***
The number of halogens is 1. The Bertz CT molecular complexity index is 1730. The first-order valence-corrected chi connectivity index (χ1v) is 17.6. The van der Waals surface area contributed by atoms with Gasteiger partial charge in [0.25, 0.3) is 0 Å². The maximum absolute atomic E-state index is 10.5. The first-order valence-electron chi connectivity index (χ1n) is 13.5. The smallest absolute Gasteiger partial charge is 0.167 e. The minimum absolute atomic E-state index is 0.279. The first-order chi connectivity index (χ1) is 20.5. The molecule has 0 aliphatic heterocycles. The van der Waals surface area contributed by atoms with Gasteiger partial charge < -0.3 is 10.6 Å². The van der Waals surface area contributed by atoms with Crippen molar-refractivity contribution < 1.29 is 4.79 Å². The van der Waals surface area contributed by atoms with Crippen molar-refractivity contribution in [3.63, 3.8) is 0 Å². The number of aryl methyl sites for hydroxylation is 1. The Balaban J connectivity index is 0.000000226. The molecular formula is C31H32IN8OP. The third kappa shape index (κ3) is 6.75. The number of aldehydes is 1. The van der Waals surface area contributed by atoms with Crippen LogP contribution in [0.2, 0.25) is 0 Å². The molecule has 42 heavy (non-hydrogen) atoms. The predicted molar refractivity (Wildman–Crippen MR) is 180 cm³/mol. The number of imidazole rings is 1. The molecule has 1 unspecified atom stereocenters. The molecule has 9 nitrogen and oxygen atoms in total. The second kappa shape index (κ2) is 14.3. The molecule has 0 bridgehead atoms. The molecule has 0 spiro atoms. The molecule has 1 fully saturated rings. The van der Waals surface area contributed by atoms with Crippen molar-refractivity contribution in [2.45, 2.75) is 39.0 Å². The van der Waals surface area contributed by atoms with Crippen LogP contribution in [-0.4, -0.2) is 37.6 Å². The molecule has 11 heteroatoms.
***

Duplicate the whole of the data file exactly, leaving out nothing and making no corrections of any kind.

The number of halogens is 1. The Bertz CT molecular complexity index is 1730. The first-order valence-corrected chi connectivity index (χ1v) is 17.6. The van der Waals surface area contributed by atoms with Gasteiger partial charge in [0.25, 0.3) is 0 Å². The maximum absolute atomic E-state index is 10.5. The first-order valence-electron chi connectivity index (χ1n) is 13.5. The smallest absolute Gasteiger partial charge is 0.167 e. The minimum absolute atomic E-state index is 0.279. The first-order chi connectivity index (χ1) is 20.5. The molecule has 0 aliphatic heterocycles. The van der Waals surface area contributed by atoms with Gasteiger partial charge < -0.3 is 10.6 Å². The van der Waals surface area contributed by atoms with Crippen molar-refractivity contribution < 1.29 is 4.79 Å². The van der Waals surface area contributed by atoms with Crippen molar-refractivity contribution in [3.63, 3.8) is 0 Å². The number of aryl methyl sites for hydroxylation is 1. The Balaban J connectivity index is 0.000000226. The molecular formula is C31H32IN8OP. The third kappa shape index (κ3) is 6.75. The number of aldehydes is 1. The van der Waals surface area contributed by atoms with Crippen LogP contribution in [0.2, 0.25) is 0 Å². The molecule has 42 heavy (non-hydrogen) atoms. The predicted molar refractivity (Wildman–Crippen MR) is 180 cm³/mol. The number of imidazole rings is 1. The molecule has 1 unspecified atom stereocenters. The molecule has 9 nitrogen and oxygen atoms in total. The second kappa shape index (κ2) is 14.3. The molecule has 0 bridgehead atoms. The molecule has 0 spiro atoms. The molecule has 1 fully saturated rings. The van der Waals surface area contributed by atoms with Crippen molar-refractivity contribution in [2.45, 2.75) is 39.0 Å². The van der Waals surface area contributed by atoms with Crippen LogP contribution in [-0.4, -0.2) is 37.6 Å². The molecule has 11 heteroatoms.